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Key Components of Inclusive Education


Edited By Viktor Lechta and Nad'a Bizová

This monograph links to the monograph "Reflection of Inclusive Education of the 21st Century in Correlative Scientific Fields" (Lechta. V. - Kudláčová, B., Frankfurt: Peter Lang 2013). It should be a summary of the most relevant components of inclusive education and proposals for further development. The co-authors are influential representatives of inclusive education from Slovakia, the Czech Republic, Hungary, Poland and Germany. Structure of authors present their findings from the aspect of pedagogy, psychology, special education, therapeutic education, social pedagogy, history, philosophy, psychology, law, medicine in this field in its transdisciplinary correlation. The monograph is intended mainly for the experts from all the disciplines that participate in the care of people with disabilities, as well as students and parents that are interested in it.

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A Component Analysis of Inclusive Education – Basis for its Successful Implementation

1. A Component Analysis of Inclusive Education – Basis for its Successful Implementation


Viktor Lechta

In the system of inclusive education - in agreement with other structured systems - it is possible to identify several determining components1. Nevertheless, inclusive education obviously differs from the other similar systems, especially in the fact that its platform consists of a large number of these components (and their sub-components), but on closer inspection we notice, except for their quantity, that these components are extremely heterogeneous. The most important components of inclusive education are the following ones: ethical, economic, historical, user-oriented, and others.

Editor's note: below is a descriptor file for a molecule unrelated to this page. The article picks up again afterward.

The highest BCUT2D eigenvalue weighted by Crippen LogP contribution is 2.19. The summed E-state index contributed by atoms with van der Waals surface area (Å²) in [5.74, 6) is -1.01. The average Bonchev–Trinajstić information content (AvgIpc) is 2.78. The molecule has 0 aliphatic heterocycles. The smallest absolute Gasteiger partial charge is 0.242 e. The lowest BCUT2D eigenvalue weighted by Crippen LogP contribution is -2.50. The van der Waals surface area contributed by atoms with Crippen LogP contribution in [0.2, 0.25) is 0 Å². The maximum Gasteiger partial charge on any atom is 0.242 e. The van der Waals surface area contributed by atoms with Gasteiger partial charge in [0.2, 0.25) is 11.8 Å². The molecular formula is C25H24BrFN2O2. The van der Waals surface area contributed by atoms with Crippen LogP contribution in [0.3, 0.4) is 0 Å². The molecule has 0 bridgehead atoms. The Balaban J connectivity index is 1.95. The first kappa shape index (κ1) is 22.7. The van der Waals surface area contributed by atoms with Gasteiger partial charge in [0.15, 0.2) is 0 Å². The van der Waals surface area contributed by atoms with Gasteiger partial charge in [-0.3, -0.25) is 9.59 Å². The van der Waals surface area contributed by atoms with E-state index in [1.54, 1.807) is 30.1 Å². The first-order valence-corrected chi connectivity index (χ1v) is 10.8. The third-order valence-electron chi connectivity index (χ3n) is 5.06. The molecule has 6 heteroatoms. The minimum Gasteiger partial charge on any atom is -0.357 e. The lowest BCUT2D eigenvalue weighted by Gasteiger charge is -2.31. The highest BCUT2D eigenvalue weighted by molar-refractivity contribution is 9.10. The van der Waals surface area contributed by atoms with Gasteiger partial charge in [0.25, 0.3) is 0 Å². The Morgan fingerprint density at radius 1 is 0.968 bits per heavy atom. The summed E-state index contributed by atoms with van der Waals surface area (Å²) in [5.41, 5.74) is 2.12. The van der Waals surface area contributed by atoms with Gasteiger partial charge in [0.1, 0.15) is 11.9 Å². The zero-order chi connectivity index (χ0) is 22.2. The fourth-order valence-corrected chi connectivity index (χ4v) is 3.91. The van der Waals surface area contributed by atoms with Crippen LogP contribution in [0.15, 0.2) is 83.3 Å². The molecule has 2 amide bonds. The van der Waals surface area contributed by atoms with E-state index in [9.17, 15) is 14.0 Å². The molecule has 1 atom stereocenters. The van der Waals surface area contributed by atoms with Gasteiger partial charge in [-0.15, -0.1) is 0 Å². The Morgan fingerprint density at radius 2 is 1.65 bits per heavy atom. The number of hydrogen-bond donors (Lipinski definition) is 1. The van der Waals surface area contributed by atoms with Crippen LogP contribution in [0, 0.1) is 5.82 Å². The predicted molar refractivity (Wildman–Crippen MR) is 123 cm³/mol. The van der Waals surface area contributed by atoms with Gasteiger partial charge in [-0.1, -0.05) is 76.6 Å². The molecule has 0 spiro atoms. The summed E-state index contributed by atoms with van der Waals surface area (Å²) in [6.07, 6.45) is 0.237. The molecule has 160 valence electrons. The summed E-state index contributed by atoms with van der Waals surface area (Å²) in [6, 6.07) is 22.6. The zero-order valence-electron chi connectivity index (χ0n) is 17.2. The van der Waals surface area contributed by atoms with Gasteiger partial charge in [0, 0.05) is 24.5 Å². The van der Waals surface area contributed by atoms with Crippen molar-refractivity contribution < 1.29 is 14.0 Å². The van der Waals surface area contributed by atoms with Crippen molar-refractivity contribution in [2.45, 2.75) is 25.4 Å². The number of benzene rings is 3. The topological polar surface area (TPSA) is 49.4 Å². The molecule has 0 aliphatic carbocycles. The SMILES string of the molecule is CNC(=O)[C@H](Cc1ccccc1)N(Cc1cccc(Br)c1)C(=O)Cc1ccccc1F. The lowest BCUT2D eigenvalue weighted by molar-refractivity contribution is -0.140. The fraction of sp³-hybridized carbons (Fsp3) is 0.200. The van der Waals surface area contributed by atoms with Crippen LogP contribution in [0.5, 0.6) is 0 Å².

Changes in already entrenched system (and educational system in the form of a separate “special” and “ordinary” education, is historically and socially entrenched2 for a long time ago) inevitably bring many new, and for unprepared persons involved, often unexpected problems. This is also true for persons involved in inclusive education. There participate many (more or less involved) agents: starting with parents of children with disabilities, disruption, and threat and parents of intact children, continuing through the full range of experts involved (teachers, psychologists, physicians, social workers, speech therapists), to the most diverse governmental and non-governmental, regional and supranational institutions. While it cannot be forgotten that the centre of interest are the students with disabilities, disruption and threats and their intact peers.

Globally, the long-term trend continues, within which the field of inclusive education (especially at the course of politics and school politics) adopt meritorious theoretical conclusions and practical arrangements often without previous analysis aimed at the readiness...

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